Container ships


In the last issues of the magazine you already got to know a lot of interesting information about container terminals and the freight traffic on rails. However, the containers often cover thousands of kilometres on sea routes until they arrive at a port in your vicinity. On container ships.


ONCE UPON A TIME... North America. The first container ship of the world was built and commissioned in 1955. Initially, the "Clifford J. Rogers" travelled between the Canadian city of Vancouver and the small town of Skagway in the US American state of Alaska. At that time, however, the containers being used had nothing to do with modern ISO containers. The crates were 2.44 metres long and 2.14 metres high. Depending on the route, the containers were loaded with general cargo or raw materials like zinc. Malcom P. McLean is said to have invented the ISO container as in 1956 he used large containers for trucks and ships for the first time. He founded the shipping company "Sea-Land Corporation" and had old oil tankers modify to that containers could be loaded on the deck. The modified "Ideal X" had its first journey in 1956 carrying 58 containers from Newark to Houston.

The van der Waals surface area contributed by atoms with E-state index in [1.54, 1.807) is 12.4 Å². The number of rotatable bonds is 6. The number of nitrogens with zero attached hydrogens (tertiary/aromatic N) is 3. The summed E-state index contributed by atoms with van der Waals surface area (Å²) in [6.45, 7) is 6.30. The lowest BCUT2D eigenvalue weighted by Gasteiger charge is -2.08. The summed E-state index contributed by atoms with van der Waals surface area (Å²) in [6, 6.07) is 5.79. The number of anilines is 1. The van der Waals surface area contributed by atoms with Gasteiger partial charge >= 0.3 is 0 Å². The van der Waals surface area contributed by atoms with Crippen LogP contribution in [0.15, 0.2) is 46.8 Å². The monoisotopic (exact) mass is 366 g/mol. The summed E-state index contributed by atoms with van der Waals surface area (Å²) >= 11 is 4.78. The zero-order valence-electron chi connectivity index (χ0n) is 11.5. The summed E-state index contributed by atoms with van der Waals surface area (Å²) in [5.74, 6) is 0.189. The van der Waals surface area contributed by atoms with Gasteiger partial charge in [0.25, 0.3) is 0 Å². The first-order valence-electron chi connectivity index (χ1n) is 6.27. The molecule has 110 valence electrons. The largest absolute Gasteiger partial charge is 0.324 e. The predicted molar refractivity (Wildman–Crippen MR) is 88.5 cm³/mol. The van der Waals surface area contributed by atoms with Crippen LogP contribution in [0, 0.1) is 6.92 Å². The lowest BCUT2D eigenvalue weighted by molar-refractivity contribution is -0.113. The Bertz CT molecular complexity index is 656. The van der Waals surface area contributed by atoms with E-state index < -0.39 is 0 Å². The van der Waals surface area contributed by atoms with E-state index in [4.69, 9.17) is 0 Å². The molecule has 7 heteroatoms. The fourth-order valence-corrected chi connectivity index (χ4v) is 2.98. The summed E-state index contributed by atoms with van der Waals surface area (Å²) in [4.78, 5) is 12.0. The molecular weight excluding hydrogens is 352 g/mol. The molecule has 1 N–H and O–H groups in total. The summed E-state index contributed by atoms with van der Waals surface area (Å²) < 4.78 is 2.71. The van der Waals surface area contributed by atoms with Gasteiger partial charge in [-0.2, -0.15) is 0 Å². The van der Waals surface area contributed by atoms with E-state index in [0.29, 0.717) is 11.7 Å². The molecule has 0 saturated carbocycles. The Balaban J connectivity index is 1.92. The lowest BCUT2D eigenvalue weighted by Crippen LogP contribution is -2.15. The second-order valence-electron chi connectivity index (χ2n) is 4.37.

There are a lot of types of containers. Mostly ISO containers with a length of 20 feet (approx. 6 metres) or 40 feet (approx. 12 metres) are used for transporting goods. This leads to the abbreviations "TEU" and "FEU" used as units for the loading. The "Twenty-foot Equivalent Unit" stands for a twenty-foot ISO container, whereas the "Forty-foot Equivalent Unit" stands for a forty-foot ISO container. These units play an important role for indicating the loading capacity of container ships.






In the context of globalization and the brisk world trade, freight transportation by container ships increased more and more in the past years. In the first six months of 2016 about 149 million tons of goods were handled in German seaports alone. These enormous quantities require enormous container ships: the "Ultra Large Container Ships" - in short "ULCS". While the ships at the beginning of container shipping were able to transport approx. 300 TEU, the recent "ULCS can transport up to 20,000 TEU. They are up to 400 metres long, 59 metres wide and have a draught of 16 metres. The design of the ships of the ULCS series is always very similar. The deckhouse is located approximately at the and of the end of front third of the ship. This improves the sight and a higher deck loading in the front area. The chimney and the machinery lie in the posterior third.


As from 2017, the largest container ships of the world are to be launched. The Japanese shipping company Mitsui O.S.K. Lines is planning their liner service between Europe and Asia with the six ships of the MOL 20,000 TEU series. These ships will be able to transport more than 20,000 TEU.